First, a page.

PITTSBURGH - Several hundred people turned out amidst cold rain showers Saturday afternoon to attend a vigil for a bicyclist killed Friday night in Oakland.
Police said Susan Hicks, 34, of Pittsburgh’s Morningside neighborhood died after getting pinned between two vehicles near the intersection of Forbes Avenue and Bellefield Street.
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The accident happened after one of those cars was rear-ended, forcing it forward and pinning Hicks.
Hicks, who worked for the University of Pittsburgh for the last two years, was taken to UPMC Presbyterian where she later died.
Many of the people who attended Saturday’s vigil didn’t know Hicks, but that didn’t stop them from calling on the city to create a safer environment for bicyclists.
“It’s like running with the bulls out there and it doesn’t have to be,” said Scott Bricker of the group Bike Pittsburgh. “We’ve seen countless cities redesign their streets for everyone so we’re hoping the city and PennDOT will do the same here.”
However, some in attendance did know Hicks well, like co-worker Elaine Lynn.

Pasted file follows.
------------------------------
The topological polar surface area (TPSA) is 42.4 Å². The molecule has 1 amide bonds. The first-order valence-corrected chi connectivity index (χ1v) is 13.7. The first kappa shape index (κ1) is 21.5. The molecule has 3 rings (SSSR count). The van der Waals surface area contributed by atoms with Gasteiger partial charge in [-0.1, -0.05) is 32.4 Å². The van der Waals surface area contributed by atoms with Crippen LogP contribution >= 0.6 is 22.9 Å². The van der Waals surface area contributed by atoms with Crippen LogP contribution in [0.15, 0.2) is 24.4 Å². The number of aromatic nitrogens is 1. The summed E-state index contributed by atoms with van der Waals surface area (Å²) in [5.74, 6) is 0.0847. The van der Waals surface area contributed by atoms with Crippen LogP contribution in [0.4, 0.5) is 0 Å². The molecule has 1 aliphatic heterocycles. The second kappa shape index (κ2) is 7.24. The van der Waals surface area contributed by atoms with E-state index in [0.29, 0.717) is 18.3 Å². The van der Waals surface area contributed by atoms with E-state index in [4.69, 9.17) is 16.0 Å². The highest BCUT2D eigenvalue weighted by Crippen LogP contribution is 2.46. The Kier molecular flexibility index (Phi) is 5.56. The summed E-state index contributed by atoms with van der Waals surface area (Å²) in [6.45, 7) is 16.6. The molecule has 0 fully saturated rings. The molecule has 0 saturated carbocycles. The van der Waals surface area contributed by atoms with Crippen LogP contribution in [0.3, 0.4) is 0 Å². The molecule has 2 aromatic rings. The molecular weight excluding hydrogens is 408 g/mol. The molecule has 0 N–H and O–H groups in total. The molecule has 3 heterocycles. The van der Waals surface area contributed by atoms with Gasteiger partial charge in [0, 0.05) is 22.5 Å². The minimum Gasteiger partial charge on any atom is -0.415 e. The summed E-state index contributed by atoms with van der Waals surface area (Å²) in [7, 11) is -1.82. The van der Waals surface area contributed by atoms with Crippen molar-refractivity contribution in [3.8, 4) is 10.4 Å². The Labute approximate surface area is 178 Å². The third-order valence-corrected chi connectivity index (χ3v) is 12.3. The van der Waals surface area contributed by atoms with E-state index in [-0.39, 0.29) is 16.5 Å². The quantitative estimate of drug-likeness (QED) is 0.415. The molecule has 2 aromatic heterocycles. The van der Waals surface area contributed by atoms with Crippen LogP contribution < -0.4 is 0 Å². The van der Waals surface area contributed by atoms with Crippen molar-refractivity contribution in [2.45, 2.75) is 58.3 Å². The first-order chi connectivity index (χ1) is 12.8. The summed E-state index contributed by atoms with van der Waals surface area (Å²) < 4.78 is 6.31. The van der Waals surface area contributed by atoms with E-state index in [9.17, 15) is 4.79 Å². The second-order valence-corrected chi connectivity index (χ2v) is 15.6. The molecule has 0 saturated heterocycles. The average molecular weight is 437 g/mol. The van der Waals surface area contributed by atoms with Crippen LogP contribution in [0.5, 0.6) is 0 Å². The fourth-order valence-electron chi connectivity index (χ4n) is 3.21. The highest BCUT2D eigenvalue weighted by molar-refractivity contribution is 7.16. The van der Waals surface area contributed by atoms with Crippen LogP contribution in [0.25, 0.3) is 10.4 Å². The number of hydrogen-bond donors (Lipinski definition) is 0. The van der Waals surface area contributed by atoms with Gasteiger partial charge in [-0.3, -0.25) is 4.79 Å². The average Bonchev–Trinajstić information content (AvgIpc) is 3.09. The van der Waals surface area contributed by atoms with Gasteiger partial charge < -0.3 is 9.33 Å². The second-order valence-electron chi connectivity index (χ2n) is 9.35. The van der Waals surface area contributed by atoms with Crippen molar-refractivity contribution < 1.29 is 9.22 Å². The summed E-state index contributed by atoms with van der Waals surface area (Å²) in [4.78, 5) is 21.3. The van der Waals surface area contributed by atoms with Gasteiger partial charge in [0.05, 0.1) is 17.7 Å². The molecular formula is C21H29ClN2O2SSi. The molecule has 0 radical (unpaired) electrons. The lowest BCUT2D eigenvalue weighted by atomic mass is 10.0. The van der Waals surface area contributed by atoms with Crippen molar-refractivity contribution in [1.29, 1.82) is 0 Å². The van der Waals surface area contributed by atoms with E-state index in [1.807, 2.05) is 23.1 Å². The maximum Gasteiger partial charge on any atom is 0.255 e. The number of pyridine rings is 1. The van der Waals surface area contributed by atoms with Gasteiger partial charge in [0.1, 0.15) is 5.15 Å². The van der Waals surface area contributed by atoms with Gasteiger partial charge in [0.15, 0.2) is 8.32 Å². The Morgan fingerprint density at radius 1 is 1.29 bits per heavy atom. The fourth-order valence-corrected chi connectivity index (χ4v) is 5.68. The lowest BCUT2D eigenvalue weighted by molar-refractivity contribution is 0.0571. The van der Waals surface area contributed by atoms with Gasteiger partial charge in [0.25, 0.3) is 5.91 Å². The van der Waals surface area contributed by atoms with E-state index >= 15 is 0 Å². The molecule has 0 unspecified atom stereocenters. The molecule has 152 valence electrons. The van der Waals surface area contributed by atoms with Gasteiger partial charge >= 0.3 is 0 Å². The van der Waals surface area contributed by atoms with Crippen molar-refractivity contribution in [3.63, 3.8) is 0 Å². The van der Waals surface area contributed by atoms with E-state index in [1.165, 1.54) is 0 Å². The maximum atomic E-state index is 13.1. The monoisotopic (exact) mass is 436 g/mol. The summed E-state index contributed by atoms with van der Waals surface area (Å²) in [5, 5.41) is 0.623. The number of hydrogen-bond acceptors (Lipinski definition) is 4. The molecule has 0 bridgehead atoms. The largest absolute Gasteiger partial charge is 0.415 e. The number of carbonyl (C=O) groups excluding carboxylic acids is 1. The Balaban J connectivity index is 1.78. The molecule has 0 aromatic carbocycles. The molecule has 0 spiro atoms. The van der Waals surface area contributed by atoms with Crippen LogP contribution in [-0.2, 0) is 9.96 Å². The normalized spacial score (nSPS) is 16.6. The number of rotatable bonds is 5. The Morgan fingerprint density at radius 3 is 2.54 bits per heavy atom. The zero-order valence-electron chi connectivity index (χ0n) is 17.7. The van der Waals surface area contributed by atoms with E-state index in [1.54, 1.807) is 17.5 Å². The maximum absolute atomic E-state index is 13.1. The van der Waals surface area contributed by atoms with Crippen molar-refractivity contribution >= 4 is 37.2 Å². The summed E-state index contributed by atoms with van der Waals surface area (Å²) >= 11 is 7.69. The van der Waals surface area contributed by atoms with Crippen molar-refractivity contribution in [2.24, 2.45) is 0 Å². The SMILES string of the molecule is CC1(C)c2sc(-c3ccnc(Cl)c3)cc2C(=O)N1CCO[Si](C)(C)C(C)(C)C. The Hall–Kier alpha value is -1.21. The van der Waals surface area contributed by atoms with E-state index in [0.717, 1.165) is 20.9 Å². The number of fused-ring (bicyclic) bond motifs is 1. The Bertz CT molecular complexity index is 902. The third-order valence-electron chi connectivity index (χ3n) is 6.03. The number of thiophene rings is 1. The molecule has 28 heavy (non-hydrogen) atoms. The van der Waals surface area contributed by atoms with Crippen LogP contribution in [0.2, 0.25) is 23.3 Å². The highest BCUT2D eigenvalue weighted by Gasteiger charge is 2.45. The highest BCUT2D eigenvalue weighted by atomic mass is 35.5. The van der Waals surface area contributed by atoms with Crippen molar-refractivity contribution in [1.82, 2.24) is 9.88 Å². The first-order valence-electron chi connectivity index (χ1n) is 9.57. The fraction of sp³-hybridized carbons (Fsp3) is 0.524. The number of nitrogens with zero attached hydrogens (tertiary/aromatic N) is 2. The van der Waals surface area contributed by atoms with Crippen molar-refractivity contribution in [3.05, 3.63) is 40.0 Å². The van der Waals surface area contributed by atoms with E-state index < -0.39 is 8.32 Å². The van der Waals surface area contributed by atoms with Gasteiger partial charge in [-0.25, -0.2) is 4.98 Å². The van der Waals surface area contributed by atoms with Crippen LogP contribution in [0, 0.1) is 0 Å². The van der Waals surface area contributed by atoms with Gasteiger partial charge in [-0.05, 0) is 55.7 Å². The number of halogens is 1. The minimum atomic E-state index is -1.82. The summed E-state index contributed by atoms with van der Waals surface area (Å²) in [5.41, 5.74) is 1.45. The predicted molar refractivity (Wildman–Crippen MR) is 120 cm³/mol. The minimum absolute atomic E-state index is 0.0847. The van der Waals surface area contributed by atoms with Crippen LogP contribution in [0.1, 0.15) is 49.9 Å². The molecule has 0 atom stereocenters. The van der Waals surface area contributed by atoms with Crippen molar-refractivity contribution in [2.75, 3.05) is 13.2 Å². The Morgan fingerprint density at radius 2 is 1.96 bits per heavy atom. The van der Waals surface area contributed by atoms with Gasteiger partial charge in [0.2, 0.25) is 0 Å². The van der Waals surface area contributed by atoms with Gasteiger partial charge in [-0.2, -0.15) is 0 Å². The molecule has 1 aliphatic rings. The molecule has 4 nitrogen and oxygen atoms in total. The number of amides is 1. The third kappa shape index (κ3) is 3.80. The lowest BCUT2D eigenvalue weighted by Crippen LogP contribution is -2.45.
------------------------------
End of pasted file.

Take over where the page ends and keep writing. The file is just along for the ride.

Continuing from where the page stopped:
“There’s so much more to her than as a biker,” she said. “She was a very wise, strong young woman.”
Regardless, Lynn agrees that change must happen for bicyclists to be safer on Pittsburgh’s streets.
“People need to work together to change things, to bring awareness,” she said.
For Bricker, “a protective bike lane would have prevented this.”
“Not one more person should die on our streets,” he said.
Along those lines, city crews worked to expand some bike lanes in downtown Pittsburgh.
They extended the Penn Avenue lane in the central business district by two blocks. That bike lane currently has an average of about 850 bike trips per day.
According to police, no charges have been filed against the driver who initiated the collision that killed Hicks.
The medical examiner has ruled Hicks’ death accidental.